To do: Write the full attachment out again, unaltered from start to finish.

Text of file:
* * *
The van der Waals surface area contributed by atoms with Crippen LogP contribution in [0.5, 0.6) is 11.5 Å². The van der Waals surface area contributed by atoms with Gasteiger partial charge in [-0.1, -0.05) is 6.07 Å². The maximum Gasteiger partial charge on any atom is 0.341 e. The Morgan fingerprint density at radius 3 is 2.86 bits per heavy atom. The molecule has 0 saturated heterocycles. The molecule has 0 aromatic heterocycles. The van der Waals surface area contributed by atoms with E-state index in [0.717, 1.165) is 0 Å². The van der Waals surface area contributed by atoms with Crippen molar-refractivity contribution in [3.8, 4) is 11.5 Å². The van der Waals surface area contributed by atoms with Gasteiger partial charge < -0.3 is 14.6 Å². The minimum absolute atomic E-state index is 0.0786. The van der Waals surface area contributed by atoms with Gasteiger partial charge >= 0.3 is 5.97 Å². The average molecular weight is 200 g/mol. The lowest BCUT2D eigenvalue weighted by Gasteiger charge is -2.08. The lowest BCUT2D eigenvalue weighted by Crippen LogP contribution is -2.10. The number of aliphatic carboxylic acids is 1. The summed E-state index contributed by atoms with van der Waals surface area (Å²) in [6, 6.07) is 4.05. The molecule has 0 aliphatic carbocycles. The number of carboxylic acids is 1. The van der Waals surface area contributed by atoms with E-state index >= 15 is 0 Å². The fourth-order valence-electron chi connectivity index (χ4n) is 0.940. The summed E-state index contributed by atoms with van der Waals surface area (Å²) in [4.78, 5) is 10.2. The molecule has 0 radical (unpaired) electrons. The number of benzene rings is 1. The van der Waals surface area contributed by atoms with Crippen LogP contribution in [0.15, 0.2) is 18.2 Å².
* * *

The van der Waals surface area contributed by atoms with Crippen LogP contribution in [0.5, 0.6) is 11.5 Å². The van der Waals surface area contributed by atoms with Gasteiger partial charge in [-0.1, -0.05) is 6.07 Å². The maximum Gasteiger partial charge on any atom is 0.341 e. The Morgan fingerprint density at radius 3 is 2.86 bits per heavy atom. The molecule has 0 saturated heterocycles. The molecule has 0 aromatic heterocycles. The van der Waals surface area contributed by atoms with E-state index in [0.717, 1.165) is 0 Å². The van der Waals surface area contributed by atoms with Crippen molar-refractivity contribution in [3.8, 4) is 11.5 Å². The van der Waals surface area contributed by atoms with Gasteiger partial charge < -0.3 is 14.6 Å². The minimum absolute atomic E-state index is 0.0786. The van der Waals surface area contributed by atoms with Gasteiger partial charge >= 0.3 is 5.97 Å². The average molecular weight is 200 g/mol. The lowest BCUT2D eigenvalue weighted by Gasteiger charge is -2.08. The lowest BCUT2D eigenvalue weighted by Crippen LogP contribution is -2.10. The number of aliphatic carboxylic acids is 1. The summed E-state index contributed by atoms with van der Waals surface area (Å²) in [6, 6.07) is 4.05. The molecule has 0 aliphatic carbocycles. The number of carboxylic acids is 1. The van der Waals surface area contributed by atoms with E-state index >= 15 is 0 Å². The fourth-order valence-electron chi connectivity index (χ4n) is 0.940. The summed E-state index contributed by atoms with van der Waals surface area (Å²) in [4.78, 5) is 10.2. The molecule has 0 radical (unpaired) electrons. The number of benzene rings is 1. The van der Waals surface area contributed by atoms with Crippen LogP contribution in [0.15, 0.2) is 18.2 Å².